Now look at the shutter speed; its way too slow, isnt it? Some of the general lack of sharpness will be due to movement of the camera when taking the shot (the minutest movement will cause blur).

That Sigma lens probably has OS to allow slower shutter speeds when hand holding. This system works well at normal subject distances, but will become less effective when you are at macro distances. Personally, I would not rely on OS at all when shooting macro (I dont with my Tamron 90mm VC lens). But lets say for a minute that you could get away with one stop stabilisation, meaning you could use 1/100th; then lest also assume for better depth we need f/11; so the combination of 1/100th and f/11 requires more light, or a higher ISO. The ISO needed would be ISO 3200, - quite noisy; or better light.

be sure to use a single focus point as Trev mentions, - its very important; as is manual focusing.

Many macro shooters will use an off camera flash, or a ring flash when light is poor. The ring flash is ideal for macro in low light.

So consider the rules; practice, even at very high ISO to see the results. On -camera flash wont work at macro distances as it light would be cast further away than the subject, unless you shoot from further away; this is what off camera or ring flash is recommended, - they work in macro distances.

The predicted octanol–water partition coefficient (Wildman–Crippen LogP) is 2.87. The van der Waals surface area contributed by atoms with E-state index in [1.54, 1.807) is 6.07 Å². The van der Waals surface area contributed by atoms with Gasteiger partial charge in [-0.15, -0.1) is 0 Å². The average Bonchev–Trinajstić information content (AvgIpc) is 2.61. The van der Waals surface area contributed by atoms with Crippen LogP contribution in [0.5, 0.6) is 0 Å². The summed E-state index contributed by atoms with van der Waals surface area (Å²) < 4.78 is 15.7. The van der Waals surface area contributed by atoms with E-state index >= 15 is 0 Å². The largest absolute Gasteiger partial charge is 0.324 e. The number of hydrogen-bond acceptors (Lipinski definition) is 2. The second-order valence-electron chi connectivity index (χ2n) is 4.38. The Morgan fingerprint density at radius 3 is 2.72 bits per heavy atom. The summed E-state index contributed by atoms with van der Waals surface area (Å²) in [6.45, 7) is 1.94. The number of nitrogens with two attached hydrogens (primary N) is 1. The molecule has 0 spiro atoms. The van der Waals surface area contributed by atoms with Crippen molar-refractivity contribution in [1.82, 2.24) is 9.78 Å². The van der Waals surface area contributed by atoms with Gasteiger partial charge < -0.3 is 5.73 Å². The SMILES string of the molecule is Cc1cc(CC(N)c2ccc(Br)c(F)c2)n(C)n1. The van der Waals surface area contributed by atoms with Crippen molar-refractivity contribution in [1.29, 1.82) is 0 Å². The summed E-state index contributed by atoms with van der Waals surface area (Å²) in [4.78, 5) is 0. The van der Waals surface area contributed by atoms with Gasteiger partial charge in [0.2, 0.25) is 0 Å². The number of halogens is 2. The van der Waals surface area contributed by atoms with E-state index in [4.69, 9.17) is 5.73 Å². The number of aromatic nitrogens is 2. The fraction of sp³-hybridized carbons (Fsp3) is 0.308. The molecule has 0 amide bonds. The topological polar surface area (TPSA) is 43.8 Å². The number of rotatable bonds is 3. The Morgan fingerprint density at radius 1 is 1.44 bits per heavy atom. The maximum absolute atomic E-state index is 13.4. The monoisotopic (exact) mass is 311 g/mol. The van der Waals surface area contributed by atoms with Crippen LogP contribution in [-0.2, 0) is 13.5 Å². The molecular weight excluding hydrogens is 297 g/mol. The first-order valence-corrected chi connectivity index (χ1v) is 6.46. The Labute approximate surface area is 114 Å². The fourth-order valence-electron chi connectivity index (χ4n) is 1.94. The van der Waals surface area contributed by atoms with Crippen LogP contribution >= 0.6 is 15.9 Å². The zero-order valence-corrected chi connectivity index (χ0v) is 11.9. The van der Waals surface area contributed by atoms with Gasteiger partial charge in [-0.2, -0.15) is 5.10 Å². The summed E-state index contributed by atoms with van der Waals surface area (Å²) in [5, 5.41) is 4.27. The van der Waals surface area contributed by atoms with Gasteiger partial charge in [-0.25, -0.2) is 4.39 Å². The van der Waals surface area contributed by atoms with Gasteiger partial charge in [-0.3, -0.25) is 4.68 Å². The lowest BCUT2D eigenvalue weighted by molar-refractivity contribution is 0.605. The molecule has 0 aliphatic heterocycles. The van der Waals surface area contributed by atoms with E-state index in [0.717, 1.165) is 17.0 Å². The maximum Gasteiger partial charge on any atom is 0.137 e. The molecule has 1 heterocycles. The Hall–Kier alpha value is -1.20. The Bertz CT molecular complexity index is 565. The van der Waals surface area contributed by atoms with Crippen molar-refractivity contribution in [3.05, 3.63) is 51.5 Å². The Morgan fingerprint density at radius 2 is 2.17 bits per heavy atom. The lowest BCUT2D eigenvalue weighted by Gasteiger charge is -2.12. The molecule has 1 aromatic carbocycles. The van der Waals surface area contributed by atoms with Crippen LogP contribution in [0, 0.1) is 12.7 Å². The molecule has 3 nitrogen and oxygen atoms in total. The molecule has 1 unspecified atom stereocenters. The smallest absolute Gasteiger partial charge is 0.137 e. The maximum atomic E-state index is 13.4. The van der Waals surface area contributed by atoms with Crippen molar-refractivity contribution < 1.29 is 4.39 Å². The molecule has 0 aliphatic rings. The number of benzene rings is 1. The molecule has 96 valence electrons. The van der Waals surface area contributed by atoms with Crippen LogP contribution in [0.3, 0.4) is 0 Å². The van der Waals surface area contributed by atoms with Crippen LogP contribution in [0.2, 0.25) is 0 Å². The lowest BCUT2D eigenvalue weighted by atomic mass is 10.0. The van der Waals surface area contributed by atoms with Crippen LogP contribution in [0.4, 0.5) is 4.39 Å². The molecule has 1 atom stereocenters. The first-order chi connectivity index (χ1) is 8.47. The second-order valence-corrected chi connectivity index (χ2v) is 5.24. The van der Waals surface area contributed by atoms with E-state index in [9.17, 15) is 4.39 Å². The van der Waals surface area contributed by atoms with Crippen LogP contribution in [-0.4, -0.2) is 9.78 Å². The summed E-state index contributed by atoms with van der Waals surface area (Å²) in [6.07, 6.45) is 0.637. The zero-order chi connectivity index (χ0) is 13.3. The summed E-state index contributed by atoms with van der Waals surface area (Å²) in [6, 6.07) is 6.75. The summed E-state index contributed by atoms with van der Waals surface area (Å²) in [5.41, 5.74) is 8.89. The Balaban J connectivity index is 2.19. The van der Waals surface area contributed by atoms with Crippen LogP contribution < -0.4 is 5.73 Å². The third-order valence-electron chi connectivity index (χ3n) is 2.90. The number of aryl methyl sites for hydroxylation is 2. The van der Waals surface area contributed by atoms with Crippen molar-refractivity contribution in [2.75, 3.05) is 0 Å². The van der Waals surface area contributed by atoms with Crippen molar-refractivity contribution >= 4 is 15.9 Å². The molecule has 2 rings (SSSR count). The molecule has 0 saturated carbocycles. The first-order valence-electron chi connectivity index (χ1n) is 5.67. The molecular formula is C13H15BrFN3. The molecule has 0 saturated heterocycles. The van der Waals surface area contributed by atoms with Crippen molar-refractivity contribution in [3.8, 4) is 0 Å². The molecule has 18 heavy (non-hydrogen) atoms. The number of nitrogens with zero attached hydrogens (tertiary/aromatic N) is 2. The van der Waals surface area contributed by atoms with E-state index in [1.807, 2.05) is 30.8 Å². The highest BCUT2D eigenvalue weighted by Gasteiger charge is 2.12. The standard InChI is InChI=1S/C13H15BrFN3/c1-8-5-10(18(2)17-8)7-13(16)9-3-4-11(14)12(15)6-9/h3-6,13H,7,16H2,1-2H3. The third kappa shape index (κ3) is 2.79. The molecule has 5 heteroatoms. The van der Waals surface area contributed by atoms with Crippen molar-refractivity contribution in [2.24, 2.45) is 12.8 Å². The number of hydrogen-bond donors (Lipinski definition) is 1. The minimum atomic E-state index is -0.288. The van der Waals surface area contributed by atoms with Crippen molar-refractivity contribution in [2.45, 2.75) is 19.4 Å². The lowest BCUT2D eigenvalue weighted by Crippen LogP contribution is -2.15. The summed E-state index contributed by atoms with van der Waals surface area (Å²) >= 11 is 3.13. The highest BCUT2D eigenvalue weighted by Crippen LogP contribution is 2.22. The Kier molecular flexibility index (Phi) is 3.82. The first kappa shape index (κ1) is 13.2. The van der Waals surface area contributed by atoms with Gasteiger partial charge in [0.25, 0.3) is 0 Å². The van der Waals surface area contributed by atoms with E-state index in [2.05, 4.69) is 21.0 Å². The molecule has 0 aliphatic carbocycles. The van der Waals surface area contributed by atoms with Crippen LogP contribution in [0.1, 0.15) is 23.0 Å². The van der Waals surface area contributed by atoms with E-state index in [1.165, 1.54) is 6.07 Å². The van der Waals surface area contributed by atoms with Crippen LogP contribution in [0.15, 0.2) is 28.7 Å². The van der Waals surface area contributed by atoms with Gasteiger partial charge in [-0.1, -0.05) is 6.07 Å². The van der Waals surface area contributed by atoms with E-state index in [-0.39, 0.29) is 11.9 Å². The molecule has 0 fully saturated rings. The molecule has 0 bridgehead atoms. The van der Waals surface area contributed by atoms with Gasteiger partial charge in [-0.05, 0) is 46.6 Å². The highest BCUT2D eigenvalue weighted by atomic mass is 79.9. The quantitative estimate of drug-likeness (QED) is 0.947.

Heres a useful site to give you a leg-up! http://www.bmpt1.com/


06/12/2014 - 1:47 PM

Island Bay

Island BayWelcome to EPZ Elise, and to the critique gallery.

I have looked at your flickr photostream, and I see you have many really good shots, - and some of this location there also.

This particular image has rendered the sea with a nice soft and misty appearance. On closer inspection, it does seems soft, and tends towards purple in tone.

With a long exposure, absolutely rigid support for the camera is needed, and I wounder if there was any possibility of even the tiniest bit of vibration?

The scene doesnt have a real focal point, other than being a seascape.

The aperture used is a little wide for this type of landscape shot, - a smaller aperture, like f/8 may have worked better. The wide aperture may contribute to a sifter look depending on where you focused for the shot too, - but its less likely. A possibility, if the original image you have is sharper, is that the image lost detail through re-sizing and file compression. If you re-sized and saved the smaller image, - dont upload it; rather open it and check and adjust sharpness, then save, and then upload, - this ensures against loss of detail for the site.
ISO 400 is also used, - ISO 100 would be better, and would be a preferred method for this type of shot. The smaller aperture would have offset the slower shutter speed the lower ISO would require

Since you manually set the white balance, I assume (?) you wanted the cool, slightly purple tone? Other shots of the same location show a very warm tone on the rocks.

The image has the horizon level and exactly on a third, - which is generally a good approach. It has left an expanse of empty water though at the bottom, and cropping some out can look better, even though it places the horizon off third. One solution, if you had a very interesting sky, would be to add sky, but its not an option here.

I have uploaded two mods, - scroll up and click the modifications tab to see them, and view large.

Its cropped from the bottom as discussed; it has had sharpening applied; linear contrast; and the white balance has less purple. It can also be left purple, but the rocks will lose the warm tone. In addition, I have increased exposure a little in the foreground. Mod2 has all the adjustments, except white balance.

Hope this is helpful,


05/12/2014 - 2:06 PM

On The Lookout